Thanks Miss A and CG. Sometimes I just feel better for discussing it with people who understand. I think people in my 'real life' must get fed up of hearing me talk about mum so I tend to keep my thoughts to myself. Sometimes talking about it is really draining because there's no answers and people don't know what to say!

Going to get my pjs on now. Night all. Hope you all sleep well xxxx
 

Witzend

Registered User
Aug 29, 2007
4,289
0
SW London
It's such a worry, I know the feeling exactly. My mother would often say she was frightened at home, yet she could never say what she was frightened of. No amount of reassurance ever worked. Yet if I ever managed to get her out of the house (very rare) she would be anxious and fretting so badly a mile down the road that I'd have to take her back.
 

Bevpet

Registered User
Sep 14, 2013
9
0
Perth Western Australia
me too

Mum rang me



Your sharing here is as if I wrote it. It is so comforting to come here and read exactly what others are experiencing too. My mother had another aged care assessment this morning. This time with a Doctor too. But at the end of it I was told don't visit her so often if you get upset.

So I thought ok I won't visit, but one of her hearing aids went through the washing machine. Who is going to take her to get fixed. Any of the carers that stay for 15 minutes. What craziness for me to visit only once a week. She has lost over $600 in the last week and a half.
So I have taken her money and left her $30. Now I will have to do her shopping too. And I will do it, because there is no one to help her except me.

Beverley (Bevpet) perth western Australia.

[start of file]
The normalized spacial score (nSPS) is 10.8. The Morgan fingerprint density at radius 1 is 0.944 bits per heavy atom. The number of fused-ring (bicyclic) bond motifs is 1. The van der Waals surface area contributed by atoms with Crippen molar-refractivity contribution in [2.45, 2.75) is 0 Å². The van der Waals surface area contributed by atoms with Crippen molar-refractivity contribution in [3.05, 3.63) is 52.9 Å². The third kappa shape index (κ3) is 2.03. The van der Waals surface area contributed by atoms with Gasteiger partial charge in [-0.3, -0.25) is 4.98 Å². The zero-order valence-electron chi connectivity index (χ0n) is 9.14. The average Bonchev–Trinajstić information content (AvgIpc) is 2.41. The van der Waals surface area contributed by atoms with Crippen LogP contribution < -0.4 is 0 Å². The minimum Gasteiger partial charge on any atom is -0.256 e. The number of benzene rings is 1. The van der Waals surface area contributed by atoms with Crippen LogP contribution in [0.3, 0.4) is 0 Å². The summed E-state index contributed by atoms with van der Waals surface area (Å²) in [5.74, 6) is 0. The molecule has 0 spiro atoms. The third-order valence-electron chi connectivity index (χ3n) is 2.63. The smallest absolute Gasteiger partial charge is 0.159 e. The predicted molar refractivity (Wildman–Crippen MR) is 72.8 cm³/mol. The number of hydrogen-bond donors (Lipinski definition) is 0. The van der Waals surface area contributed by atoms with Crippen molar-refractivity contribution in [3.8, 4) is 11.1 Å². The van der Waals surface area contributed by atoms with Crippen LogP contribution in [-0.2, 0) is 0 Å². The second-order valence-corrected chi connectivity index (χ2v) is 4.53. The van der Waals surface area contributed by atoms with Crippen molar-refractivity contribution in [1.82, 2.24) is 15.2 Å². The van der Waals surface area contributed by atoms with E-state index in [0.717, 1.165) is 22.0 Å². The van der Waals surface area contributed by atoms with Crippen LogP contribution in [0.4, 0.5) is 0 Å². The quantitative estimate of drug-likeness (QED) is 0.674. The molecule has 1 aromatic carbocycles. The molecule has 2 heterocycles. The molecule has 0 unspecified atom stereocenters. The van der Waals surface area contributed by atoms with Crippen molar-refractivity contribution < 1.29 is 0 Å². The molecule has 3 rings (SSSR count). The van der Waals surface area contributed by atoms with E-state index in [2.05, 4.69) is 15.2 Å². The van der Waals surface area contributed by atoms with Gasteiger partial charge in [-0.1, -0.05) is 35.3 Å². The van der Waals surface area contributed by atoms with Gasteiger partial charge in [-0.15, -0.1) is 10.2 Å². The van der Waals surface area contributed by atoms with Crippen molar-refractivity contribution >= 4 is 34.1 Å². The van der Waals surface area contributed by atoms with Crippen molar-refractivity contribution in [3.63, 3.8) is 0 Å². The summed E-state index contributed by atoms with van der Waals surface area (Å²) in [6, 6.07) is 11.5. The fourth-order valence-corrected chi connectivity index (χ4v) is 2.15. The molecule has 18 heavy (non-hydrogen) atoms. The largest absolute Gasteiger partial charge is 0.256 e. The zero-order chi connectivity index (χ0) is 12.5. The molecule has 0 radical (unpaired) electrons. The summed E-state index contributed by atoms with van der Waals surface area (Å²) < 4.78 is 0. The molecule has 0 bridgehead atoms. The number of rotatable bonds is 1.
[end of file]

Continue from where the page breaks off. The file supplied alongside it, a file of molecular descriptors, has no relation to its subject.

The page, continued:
Anongirl

Registered User
Aug 8, 2012
2,668
0
Morning carer says she is still very confused this morning. Still talking about street lights and went back to bed.

When I rang her earlier this morning she seemed to know it was morning but was quite reserved. I'm at work now.

I absolutely and honestly have no idea what to do for the best :(
 
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CollegeGirl

Registered User
Jan 19, 2011
9,525
0
North East England
I'm sorry, AG, I wish I had some reassuring answers for you :(

Although ... had you thought whether she might have a UTI, causing her to be more confused than usual?
 

Anongirl

Registered User
Aug 8, 2012
2,668
0
Hi CG. From experience of her last UTI she was more manic really.

She seemed a bit less confused later this afternoon and my brother rang her and said she seemed fine too. Clearly she is having lucid moments and then things are throwing her. I do think things have progressed a bit recently. Both morning and evening carers have said they've noticed it.

Whoever said life is a rollercoaster certainly knew someone with dementia!